Among the aliphatic biodegradable polymers, the main population of degrading microorganisms in different ecosystems has followed the order: PHAs = PCL > PBS > PLA [55]. PCL is fossil-based [4], and currently, PBS and PBAT are not fully bio-based. PBS is constituted of 1,4-BDO and succinic acid that are primarily fossil-based, although they could theoretically be obtained from microbial cultivation. Bio-based 1,4-BDO entered the market only in 2016. BioPBS is produced exclusively in Asia by Public Company Limited and Mitsubishi Chemical Corporation (PTT MCC Biochem) in Thailand [62]. Additional projects are not expected for the next years due to low oil prices. PLA has attracted a growing interest and nowadays accounts 20% of biodegradable plastic market [4]. The most dynamic development is forecasted for PHAs, whose production capacity is still small. However, the PHA market is foreseen to grow almost three fold by 2021 [61].

6.1. Poly(lactic acid) (PLA)

Poly(lactic acid) (PLA), also called polylactide, refers to polymers based on lactic acid molecules, which is abbreviated as PLA. Therefore, the starting compound of PLA is lactic acid, a monomer that can be L(+) lactic acid or D(−) lactic acid due to the presence of a chiral carbon atom. The cyclization of two lactic acid molecules results in a dimer called lactide. Accordingly, there are two homochiral lactide L,L and D,D and a heterochiral meso-lactide L,D. Lactococcus lactis LL0018 and Lactobacillus casei produce L-lactic acid, while Lactobacillus delbrueckii LD0025 and Sporolactobacillus inulinus SI0073 produce D-lactic acid, with up to 99% purity. Lactobacillus helveticus LH0030 is able to produce a racemic lactic acid, containing almost an equal mixture of L-lactic acid and D-lactic acid. Thus, the final lactic acid content is directly dependent of the fermentation process. Thereafter, a major concern is the purification of culture broth in order to obtain pure lactic acid. The lactic acid polymerization methods provide high molar mass polymers with high chiral purity, which are primarily based on catalysts with Sn and Zn metal, resulting in polymers with molar masses up to 106 [63]. The most common route to obtain PLA is ring-opening polymerization of the intermediate dilactide. Direct condensation of lactic acid generally results in lower molecular mass [64].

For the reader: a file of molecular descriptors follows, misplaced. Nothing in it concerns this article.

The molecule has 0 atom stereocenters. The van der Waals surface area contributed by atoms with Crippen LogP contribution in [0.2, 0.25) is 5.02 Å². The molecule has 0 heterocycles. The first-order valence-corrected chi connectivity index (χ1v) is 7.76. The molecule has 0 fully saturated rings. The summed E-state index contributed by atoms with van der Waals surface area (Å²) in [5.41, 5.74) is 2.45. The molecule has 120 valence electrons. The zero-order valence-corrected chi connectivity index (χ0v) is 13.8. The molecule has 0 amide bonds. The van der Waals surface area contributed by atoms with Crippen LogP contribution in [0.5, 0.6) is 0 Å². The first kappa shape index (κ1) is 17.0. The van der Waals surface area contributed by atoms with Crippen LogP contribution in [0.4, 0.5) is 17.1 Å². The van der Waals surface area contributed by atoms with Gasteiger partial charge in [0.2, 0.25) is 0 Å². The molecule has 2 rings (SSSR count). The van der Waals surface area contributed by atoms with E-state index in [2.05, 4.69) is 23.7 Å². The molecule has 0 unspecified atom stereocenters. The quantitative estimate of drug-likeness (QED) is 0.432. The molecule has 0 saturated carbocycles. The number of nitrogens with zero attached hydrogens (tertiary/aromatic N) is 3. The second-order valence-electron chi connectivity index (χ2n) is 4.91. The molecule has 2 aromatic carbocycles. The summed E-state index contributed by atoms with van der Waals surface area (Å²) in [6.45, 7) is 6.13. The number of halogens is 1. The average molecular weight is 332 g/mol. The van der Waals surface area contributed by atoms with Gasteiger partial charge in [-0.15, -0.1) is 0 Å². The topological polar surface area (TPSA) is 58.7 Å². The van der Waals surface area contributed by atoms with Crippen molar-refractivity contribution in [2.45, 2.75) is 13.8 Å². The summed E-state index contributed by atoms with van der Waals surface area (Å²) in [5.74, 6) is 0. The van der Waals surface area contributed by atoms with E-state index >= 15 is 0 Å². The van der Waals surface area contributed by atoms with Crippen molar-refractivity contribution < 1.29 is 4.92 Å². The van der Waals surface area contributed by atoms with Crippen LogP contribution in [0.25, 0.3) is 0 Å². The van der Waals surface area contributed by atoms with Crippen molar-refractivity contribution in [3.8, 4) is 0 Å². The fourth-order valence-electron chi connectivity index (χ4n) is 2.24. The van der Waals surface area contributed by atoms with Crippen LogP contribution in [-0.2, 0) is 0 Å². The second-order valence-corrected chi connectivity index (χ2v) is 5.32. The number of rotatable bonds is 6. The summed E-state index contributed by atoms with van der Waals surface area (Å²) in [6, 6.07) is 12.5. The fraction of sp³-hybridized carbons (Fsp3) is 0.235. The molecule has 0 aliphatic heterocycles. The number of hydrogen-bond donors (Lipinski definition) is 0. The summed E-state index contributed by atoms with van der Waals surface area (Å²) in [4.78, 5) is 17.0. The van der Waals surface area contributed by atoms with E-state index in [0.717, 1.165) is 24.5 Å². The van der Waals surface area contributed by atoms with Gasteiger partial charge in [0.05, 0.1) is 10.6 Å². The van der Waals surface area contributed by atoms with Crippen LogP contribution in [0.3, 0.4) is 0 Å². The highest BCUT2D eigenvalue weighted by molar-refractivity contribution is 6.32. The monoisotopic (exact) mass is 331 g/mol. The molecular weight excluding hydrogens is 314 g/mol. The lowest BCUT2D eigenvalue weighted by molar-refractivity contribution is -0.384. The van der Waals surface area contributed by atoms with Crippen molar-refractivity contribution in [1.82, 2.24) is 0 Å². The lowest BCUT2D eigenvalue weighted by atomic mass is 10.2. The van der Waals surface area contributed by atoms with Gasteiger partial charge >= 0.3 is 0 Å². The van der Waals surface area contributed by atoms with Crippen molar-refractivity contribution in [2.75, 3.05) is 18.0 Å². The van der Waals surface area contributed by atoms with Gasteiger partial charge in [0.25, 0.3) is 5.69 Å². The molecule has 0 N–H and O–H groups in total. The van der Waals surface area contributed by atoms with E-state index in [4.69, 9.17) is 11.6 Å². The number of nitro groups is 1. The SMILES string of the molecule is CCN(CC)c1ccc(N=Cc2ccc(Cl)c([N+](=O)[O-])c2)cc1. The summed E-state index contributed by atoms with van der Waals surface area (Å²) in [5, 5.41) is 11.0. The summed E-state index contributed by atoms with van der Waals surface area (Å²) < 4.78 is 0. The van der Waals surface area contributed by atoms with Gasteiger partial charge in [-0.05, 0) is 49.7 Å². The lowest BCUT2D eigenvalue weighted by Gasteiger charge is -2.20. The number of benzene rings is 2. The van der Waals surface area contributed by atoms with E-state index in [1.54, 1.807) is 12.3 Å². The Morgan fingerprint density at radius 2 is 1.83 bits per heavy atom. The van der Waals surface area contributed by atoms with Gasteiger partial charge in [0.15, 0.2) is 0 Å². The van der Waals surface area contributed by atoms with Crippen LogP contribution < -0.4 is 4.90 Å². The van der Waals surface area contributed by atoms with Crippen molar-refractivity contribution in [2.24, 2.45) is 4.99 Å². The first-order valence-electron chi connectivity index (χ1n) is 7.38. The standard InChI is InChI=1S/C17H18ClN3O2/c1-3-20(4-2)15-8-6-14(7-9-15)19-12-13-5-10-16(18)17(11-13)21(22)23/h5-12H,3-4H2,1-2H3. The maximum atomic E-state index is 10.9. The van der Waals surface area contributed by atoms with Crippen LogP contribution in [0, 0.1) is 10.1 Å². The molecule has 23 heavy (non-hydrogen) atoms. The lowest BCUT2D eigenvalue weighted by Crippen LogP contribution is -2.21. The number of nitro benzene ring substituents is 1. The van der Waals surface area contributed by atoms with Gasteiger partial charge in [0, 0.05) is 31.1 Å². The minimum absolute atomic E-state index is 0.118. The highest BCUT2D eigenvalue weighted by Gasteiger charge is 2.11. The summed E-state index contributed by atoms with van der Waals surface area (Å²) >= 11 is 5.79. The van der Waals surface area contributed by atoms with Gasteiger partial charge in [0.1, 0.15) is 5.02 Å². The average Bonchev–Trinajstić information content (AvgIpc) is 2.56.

The PLA currently available is based on linear macromolecules and presents low melting temperature. Consequently, more research must be developed aiming to improve the physical properties of such PLA [63]. PLA is a thermoplastic and is converted to a variety of products by injection molding, blow molding, foaming film extrusion, and fiber extrusion. The PLA applications include geotextile, agricultural film, packaging, 3D printing, absorbable sutures, and prosthetic devices [64]. The PLA is 100% bio-based and biodegradable under certain conditions. Nature Works is a leader company of PLA production. Among new bio-based polymers, PLA is the most well-established, and its market is expected to grow annually at a rate of 10% until 2021, with comparable prices to fossil-based plastics [61].

6.2. Polyhydroxyalkanoates (PHAs)

Polyhydroxyalkanoates (PHAs) are microbial aliphatic polyesters synthesized as intracellular granules under nutrient imbalance and excess carbon source by several bacteria [65]. PHAs are a family of polymers constituted of monomers ranging from 3 to over 14 carbon atoms with more than 150 different monomer composition [3, 52]. PHAs have been classified into short-, medium-, and long-chain length PHAs (PHASCL, PHAMCL, and PHALCL, respectively). PHASCL with monomers consisting of 3–5 carbon atoms exhibit thermoplastic properties, whereas PHAMCL are constituted of monomers ranging from 5 to 14 carbon atoms, which are elastomeric materials. Poly(3-hydroxybutyrate) (PHB) is the most common and studied PHA. The PHA constituents are directly related to the carbon sources utilized for bacterial cultivations and the metabolic role of PHA synthases [3]. Such variety permits utilize PHAs in a large number of applications, such as packaging materials, biocompatible implants, and controlled drug delivery system [66].